essenger RNAs are typically thought of as passive carriers of genetic information that are acted upon by protein- or small RNA-regulatory factors and by ribosomes during the process of translation. Recently, we have found that the 5'-untranslated regions (UTRs) of numerous bacterial mRNAs serve a more proactive role in metabolic monitoring and genetic control. RNA genetic switches called riboswitches selectively bind metabolites without the need for proteins, and subsequently modulate gene expression by several distinct mechanisms. Riboswitches exhibit striking complexity in structure and action, and our findings indicate that cells from all three domains of life use these metabolite-sensing RNAs to control fundamental metabolic pathways. Furthermore, we have evidence that riboswitches or their components sometimes occur in tandem and that these arrangements lead to even greater gene control sophistication. We propose to continue our efforts to establish the basic features of new-found classes of riboswitches, with particular emphasis on the characterization of two novel classes that bind cyclic di-GMP and tetrahydrofolate. These analyses of the structural and functional characteristics of novel riboswitch systems are intended to establish the basic principles of riboswitch molecular recognition and function. Our findings will increase our understanding of bacterial gene control mechanisms, facilitate atomic-resolution structural analyses of riboswitch RNAs, and provide possible new targets for antimicrobial drug development.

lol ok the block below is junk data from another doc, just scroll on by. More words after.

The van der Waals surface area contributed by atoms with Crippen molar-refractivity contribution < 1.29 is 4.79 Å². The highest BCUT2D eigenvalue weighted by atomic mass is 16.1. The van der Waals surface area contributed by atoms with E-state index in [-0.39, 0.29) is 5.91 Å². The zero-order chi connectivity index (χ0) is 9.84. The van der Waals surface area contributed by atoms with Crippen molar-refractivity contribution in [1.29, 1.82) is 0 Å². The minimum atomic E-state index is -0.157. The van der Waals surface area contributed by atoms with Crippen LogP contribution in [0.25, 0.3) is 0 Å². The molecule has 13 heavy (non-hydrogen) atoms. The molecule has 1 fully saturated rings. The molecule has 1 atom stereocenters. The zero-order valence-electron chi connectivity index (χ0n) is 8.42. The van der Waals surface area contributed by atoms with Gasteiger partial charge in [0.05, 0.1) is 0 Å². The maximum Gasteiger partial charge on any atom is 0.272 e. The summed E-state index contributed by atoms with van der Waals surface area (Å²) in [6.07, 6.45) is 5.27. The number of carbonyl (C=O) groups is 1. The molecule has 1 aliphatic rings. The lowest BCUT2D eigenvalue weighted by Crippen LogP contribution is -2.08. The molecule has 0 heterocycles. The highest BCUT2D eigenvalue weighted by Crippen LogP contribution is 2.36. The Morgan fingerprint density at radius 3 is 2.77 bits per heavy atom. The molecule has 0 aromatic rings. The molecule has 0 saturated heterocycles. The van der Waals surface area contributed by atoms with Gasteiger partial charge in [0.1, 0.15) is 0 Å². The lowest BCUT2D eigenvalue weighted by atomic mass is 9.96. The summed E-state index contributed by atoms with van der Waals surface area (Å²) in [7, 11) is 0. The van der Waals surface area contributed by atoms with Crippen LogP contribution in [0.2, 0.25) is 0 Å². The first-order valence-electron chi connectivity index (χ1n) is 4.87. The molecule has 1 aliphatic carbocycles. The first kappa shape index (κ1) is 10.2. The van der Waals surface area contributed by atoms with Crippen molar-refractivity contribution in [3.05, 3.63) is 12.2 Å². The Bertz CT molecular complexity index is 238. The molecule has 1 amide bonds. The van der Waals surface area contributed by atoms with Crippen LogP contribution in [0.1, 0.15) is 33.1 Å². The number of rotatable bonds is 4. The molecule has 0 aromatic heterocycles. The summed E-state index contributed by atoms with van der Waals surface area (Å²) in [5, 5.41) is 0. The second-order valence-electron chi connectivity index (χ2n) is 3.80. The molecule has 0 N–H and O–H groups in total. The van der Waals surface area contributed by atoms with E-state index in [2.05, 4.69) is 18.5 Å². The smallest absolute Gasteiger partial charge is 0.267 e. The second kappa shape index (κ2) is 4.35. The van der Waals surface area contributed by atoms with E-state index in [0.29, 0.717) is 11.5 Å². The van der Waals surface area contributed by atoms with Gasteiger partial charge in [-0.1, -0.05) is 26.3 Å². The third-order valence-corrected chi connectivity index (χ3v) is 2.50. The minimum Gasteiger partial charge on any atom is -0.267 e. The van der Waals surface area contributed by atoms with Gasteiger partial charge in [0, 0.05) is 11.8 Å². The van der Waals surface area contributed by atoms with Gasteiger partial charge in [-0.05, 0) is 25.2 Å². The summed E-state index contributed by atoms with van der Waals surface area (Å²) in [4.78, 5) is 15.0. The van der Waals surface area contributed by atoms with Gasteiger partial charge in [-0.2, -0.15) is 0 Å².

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We propose to establish the detailed mechanisms by which at least two riboswitch classes in bacteria bind ligands and control the expression of genes involved in coenzyme and second messenger metabolism. A series of biochemical and genetic techniques will be applied to establish molecular recognition characteristics of the riboswitch aptamers and the mechanisms for gene control used by the adjoining expression platforms

National Institute of Health (NIH)
National Institute of General Medical Sciences (NIGMS)
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Yale University
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